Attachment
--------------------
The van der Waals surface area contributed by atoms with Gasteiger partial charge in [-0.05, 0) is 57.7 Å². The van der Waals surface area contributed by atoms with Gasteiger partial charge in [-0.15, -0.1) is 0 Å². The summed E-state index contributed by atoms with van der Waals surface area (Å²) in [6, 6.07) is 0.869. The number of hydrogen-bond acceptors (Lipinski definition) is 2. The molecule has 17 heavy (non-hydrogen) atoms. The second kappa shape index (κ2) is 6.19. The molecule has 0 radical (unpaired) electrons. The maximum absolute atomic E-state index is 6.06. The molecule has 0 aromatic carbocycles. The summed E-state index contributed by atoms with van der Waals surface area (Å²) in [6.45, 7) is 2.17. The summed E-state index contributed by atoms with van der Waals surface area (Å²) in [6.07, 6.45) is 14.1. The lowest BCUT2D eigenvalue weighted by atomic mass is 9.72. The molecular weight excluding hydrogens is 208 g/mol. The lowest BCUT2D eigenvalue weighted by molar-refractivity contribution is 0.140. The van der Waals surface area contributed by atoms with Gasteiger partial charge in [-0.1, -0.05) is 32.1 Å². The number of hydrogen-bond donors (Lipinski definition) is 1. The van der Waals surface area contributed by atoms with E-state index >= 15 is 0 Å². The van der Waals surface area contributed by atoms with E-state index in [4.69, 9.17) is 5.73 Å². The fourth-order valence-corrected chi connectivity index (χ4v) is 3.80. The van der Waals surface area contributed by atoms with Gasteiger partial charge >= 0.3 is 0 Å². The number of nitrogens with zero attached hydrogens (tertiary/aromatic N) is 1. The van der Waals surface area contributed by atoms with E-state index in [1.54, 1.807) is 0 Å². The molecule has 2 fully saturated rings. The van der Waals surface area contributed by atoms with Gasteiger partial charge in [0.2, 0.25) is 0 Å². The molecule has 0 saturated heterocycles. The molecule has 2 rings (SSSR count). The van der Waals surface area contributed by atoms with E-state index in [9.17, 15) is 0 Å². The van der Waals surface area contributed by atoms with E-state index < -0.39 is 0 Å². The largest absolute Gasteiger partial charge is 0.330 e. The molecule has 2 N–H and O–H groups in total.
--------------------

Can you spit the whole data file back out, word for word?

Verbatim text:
The van der Waals surface area contributed by atoms with Gasteiger partial charge in [-0.05, 0) is 57.7 Å². The van der Waals surface area contributed by atoms with Gasteiger partial charge in [-0.15, -0.1) is 0 Å². The summed E-state index contributed by atoms with van der Waals surface area (Å²) in [6, 6.07) is 0.869. The number of hydrogen-bond acceptors (Lipinski definition) is 2. The molecule has 17 heavy (non-hydrogen) atoms. The second kappa shape index (κ2) is 6.19. The molecule has 0 radical (unpaired) electrons. The maximum absolute atomic E-state index is 6.06. The molecule has 0 aromatic carbocycles. The summed E-state index contributed by atoms with van der Waals surface area (Å²) in [6.45, 7) is 2.17. The summed E-state index contributed by atoms with van der Waals surface area (Å²) in [6.07, 6.45) is 14.1. The lowest BCUT2D eigenvalue weighted by atomic mass is 9.72. The molecular weight excluding hydrogens is 208 g/mol. The lowest BCUT2D eigenvalue weighted by molar-refractivity contribution is 0.140. The van der Waals surface area contributed by atoms with Gasteiger partial charge in [-0.1, -0.05) is 32.1 Å². The number of hydrogen-bond donors (Lipinski definition) is 1. The van der Waals surface area contributed by atoms with E-state index >= 15 is 0 Å². The van der Waals surface area contributed by atoms with E-state index in [4.69, 9.17) is 5.73 Å². The fourth-order valence-corrected chi connectivity index (χ4v) is 3.80. The van der Waals surface area contributed by atoms with Gasteiger partial charge >= 0.3 is 0 Å². The number of nitrogens with zero attached hydrogens (tertiary/aromatic N) is 1. The van der Waals surface area contributed by atoms with E-state index in [1.54, 1.807) is 0 Å². The molecule has 2 fully saturated rings. The van der Waals surface area contributed by atoms with Gasteiger partial charge in [0.2, 0.25) is 0 Å². The molecule has 0 saturated heterocycles. The molecule has 2 rings (SSSR count). The van der Waals surface area contributed by atoms with E-state index in [9.17, 15) is 0 Å². The van der Waals surface area contributed by atoms with E-state index < -0.39 is 0 Å². The largest absolute Gasteiger partial charge is 0.330 e. The molecule has 2 N–H and O–H groups in total.